Piazza della Signoria represents the throbbing heart of the city life Of Medieval Florence. Piazza della Signoria has a peculiar form: it is like the shape of an “l” and it is towards the south of the Cathedral of Santa Maria in Fiore and can be reached by Via Calzaioli. In the past it had many different names: Piazza del Granduca and Piazza dei Priori.
The square is situated where there was a Romanesque building and a christian basilica which were used until the early 7th century. From the 10th century on, there were many radical improvements to the Florentine urban structure, as well as to this square and its immediate surroundings. It was here that the medieval neighborhood took life, which was then destroyed to create an open area that is Piazza Della Signoria.
Florence what to see: Piazza Della Signoria’s History
The square began to take form in the 1268, when the Guelfi, who had just won in benevento, decided to destroy the Ghibelline houses in the area.
The action was not well-organized, in fact the open place was created, but would only be paved in cobble stones in 1385. Almost at the same time, Palazzo Della Signoria was built, which gave a new stimulus and became the throbbing heart of Florence. It contrasted with the first religious square of the Piazza Del Duomo and with the commercial one owned by the Mercato Vecchio, later replaced by Piazza Della Repubblica.
During the 16th century, the Loggia Della Signoria was added to the square and was used for public ceremonies and the Tribunale Della Mercanzia, in which there commercial and civil disputes were debated. Soon after that, Piazza Della Signoria became the headquarters of public executions, one rather famous being on 23rd may 1498, when Girolamo Savonarola was hung and burned after having received a heresy sentence (in the middle of the square, near the Nettuno’s fountain there is a plaque to mark this fact). The stake was placed here because in this place the “Falò della vanità” took place during which many clothes, board games, books, manuscripts and poems were burned.
Starting in1500, many sculptures were added to improve the decorations of the square. Such improvements made the Piazza Della Signoria become a wonderful and eye-catching open exhibit. In the 1800s, Piazza Della Signoria was restored with many Neo renaissance buildings, for example Palazzo Delle Assicurazioni, situated exactly in front of Palazzo Vecchio.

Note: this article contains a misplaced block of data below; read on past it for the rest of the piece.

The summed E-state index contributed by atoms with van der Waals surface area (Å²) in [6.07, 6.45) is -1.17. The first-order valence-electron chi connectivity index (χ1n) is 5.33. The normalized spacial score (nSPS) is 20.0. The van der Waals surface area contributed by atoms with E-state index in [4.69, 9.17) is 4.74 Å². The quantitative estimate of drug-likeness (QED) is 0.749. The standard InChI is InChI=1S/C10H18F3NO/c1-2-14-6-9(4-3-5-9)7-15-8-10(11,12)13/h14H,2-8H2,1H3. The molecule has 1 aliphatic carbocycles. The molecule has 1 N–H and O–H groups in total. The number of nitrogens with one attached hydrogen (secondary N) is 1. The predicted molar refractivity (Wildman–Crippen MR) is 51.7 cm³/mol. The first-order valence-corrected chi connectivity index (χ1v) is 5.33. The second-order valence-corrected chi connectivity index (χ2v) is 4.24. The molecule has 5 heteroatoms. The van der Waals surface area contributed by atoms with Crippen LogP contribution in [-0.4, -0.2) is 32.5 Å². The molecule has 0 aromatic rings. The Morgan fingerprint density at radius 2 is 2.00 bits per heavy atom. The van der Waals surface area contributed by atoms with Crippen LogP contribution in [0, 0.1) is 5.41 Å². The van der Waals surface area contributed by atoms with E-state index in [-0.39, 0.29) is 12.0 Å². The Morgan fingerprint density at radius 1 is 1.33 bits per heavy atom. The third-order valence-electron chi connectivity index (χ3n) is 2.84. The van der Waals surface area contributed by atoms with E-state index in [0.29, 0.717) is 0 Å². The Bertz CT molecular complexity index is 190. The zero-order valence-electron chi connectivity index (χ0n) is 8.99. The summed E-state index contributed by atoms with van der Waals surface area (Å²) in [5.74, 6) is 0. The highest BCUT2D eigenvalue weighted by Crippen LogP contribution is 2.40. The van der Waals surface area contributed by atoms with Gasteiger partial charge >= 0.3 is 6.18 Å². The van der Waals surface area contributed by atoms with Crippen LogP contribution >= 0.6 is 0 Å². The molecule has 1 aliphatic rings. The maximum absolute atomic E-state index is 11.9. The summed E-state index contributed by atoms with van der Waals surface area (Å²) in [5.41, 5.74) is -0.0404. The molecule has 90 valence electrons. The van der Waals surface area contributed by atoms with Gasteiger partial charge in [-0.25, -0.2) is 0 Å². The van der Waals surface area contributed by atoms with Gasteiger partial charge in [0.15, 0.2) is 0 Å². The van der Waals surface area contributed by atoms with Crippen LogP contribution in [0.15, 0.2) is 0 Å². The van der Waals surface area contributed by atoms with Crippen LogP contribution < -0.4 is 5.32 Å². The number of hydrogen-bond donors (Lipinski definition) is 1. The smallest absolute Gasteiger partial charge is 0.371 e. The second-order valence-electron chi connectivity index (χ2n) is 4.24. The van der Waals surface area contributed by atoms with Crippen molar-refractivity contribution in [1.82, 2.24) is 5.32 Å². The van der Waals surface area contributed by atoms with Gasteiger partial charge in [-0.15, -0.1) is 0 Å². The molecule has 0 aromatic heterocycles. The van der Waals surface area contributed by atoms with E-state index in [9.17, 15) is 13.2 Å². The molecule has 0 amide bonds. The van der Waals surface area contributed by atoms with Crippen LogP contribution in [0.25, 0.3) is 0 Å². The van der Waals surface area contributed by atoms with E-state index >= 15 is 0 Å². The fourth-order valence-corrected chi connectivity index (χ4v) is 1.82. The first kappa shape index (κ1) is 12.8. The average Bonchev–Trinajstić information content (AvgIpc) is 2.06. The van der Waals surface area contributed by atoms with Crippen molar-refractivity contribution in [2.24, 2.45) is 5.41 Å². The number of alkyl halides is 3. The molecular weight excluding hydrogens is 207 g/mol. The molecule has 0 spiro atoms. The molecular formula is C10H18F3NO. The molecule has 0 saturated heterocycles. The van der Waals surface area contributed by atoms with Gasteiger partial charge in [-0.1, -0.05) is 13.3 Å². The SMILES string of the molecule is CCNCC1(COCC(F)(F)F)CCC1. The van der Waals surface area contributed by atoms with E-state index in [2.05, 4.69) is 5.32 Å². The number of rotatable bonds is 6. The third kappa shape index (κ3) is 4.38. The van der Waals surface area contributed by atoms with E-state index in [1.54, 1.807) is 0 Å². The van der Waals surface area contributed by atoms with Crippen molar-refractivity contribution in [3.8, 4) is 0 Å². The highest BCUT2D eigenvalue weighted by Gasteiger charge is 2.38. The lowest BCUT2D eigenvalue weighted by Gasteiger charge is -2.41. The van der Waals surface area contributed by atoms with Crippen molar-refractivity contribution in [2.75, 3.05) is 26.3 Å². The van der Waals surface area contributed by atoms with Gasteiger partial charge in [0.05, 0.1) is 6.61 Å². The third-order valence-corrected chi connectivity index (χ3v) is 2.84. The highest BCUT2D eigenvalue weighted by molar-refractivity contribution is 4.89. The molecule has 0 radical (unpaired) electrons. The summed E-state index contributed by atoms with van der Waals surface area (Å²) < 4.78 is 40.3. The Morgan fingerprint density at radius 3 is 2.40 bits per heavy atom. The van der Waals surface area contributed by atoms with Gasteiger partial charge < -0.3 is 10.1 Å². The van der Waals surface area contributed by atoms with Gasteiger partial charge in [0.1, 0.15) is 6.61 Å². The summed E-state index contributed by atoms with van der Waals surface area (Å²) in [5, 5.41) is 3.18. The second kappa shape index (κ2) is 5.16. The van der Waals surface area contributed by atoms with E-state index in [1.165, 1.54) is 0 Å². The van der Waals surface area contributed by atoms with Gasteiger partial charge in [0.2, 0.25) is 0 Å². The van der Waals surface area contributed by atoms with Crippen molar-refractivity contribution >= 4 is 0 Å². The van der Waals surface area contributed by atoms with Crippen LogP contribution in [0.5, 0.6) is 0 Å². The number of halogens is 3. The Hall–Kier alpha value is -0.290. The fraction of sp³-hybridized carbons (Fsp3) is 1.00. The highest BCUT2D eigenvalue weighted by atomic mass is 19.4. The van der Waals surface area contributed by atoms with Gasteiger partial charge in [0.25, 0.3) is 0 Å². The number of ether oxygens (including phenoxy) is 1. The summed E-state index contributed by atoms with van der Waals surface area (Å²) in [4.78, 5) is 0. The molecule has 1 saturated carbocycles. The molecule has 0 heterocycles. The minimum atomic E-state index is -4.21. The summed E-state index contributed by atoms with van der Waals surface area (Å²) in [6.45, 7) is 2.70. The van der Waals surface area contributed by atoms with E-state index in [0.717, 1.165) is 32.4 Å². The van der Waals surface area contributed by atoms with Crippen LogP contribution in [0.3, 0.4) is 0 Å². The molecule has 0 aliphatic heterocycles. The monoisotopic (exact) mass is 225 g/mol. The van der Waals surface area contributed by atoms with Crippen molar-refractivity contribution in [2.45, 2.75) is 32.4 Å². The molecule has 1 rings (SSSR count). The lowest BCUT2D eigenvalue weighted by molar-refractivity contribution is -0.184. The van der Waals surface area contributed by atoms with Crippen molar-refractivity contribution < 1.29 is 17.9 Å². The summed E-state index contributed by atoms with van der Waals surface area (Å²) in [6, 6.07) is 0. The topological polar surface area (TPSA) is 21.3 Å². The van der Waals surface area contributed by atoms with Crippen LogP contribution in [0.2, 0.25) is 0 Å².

Piazza della Signoria not only statues
By taking the street to piazza Della Singoria, on your left you can admire a marvelous equestrian statue dedicated to Cosimo i De’ Medici, it is made of bronze and was created by Gianbologna in the 1594 and commissioned by Ferdinando i de’ Medici to celebrate his father. On the marble base, there are three low reliefs that represent many salient episodes of the Cosimo i’s life: the title of duke’s awarding, the conquest of Siena and the election to gran-duke.
Still on the left of the street you can admire the Fontana di Nettuno (also called Fonte di piazza), created by Bartolomeo Ammannati and Giambologna in the 1575 and positioned on the side of Palazzo Vecchio, during the construction of the new aqueduct. The sculptures that embellish the square were made between 1560 and 1565: Ammannati used some of Baccio Bandinelli’s drawings, who died in 1560. The fountain was inaugurated in 1565, during Francesco i de’ Medici and grand-duchess Giovanna d’Austria’s marriage. However, the fountain’s tank was completed in 1575. The central figure was Neptune, made of carrara marble using Cosimo i de’ Medici’s line face. Neptune is a clear allusion to the Florence’s maritime dominion.
On the left side of the terraces of Palazzo Vecchio you may see Marzocco’s sculpture (this one is a copy, the original one, attributed to Donatello, is on the terraces of the Museo del Bargello), which represents a lion with the crest of Florence. During the republican era, it was a habits of lords to have a lion in the garden in the background of the palace.